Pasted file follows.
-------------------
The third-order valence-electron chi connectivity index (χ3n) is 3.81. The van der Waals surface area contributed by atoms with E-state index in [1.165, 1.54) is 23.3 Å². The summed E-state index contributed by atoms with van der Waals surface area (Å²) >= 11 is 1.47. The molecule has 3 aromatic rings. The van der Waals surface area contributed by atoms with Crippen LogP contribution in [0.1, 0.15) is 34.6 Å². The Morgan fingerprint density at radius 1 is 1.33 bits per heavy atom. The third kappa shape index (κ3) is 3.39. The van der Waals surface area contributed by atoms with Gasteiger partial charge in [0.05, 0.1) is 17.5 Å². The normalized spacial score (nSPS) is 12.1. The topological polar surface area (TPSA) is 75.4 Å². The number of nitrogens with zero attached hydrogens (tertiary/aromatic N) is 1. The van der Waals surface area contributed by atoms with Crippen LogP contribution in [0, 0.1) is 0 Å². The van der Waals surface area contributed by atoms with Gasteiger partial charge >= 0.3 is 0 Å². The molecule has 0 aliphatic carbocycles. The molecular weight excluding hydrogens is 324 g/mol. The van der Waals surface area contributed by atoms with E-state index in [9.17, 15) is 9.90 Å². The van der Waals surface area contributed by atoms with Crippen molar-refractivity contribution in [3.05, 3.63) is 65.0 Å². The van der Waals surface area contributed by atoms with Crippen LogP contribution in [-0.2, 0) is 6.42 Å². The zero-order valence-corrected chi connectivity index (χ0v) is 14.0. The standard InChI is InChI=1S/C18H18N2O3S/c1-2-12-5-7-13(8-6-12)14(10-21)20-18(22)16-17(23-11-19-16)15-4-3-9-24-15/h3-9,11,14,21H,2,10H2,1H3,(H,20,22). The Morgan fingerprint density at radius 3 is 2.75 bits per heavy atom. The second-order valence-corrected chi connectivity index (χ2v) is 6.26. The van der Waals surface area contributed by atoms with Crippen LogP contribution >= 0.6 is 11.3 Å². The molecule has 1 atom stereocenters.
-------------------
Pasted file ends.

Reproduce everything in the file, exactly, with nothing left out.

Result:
The third-order valence-electron chi connectivity index (χ3n) is 3.81. The van der Waals surface area contributed by atoms with E-state index in [1.165, 1.54) is 23.3 Å². The summed E-state index contributed by atoms with van der Waals surface area (Å²) >= 11 is 1.47. The molecule has 3 aromatic rings. The van der Waals surface area contributed by atoms with Crippen LogP contribution in [0.1, 0.15) is 34.6 Å². The Morgan fingerprint density at radius 1 is 1.33 bits per heavy atom. The third kappa shape index (κ3) is 3.39. The van der Waals surface area contributed by atoms with Gasteiger partial charge in [0.05, 0.1) is 17.5 Å². The normalized spacial score (nSPS) is 12.1. The topological polar surface area (TPSA) is 75.4 Å². The number of nitrogens with zero attached hydrogens (tertiary/aromatic N) is 1. The van der Waals surface area contributed by atoms with Crippen LogP contribution in [0, 0.1) is 0 Å². The van der Waals surface area contributed by atoms with Gasteiger partial charge >= 0.3 is 0 Å². The molecule has 0 aliphatic carbocycles. The molecular weight excluding hydrogens is 324 g/mol. The van der Waals surface area contributed by atoms with E-state index in [9.17, 15) is 9.90 Å². The van der Waals surface area contributed by atoms with Crippen molar-refractivity contribution in [3.05, 3.63) is 65.0 Å². The van der Waals surface area contributed by atoms with Crippen LogP contribution in [-0.2, 0) is 6.42 Å². The zero-order valence-corrected chi connectivity index (χ0v) is 14.0. The standard InChI is InChI=1S/C18H18N2O3S/c1-2-12-5-7-13(8-6-12)14(10-21)20-18(22)16-17(23-11-19-16)15-4-3-9-24-15/h3-9,11,14,21H,2,10H2,1H3,(H,20,22). The Morgan fingerprint density at radius 3 is 2.75 bits per heavy atom. The second-order valence-corrected chi connectivity index (χ2v) is 6.26. The van der Waals surface area contributed by atoms with Crippen LogP contribution >= 0.6 is 11.3 Å². The molecule has 1 atom stereocenters.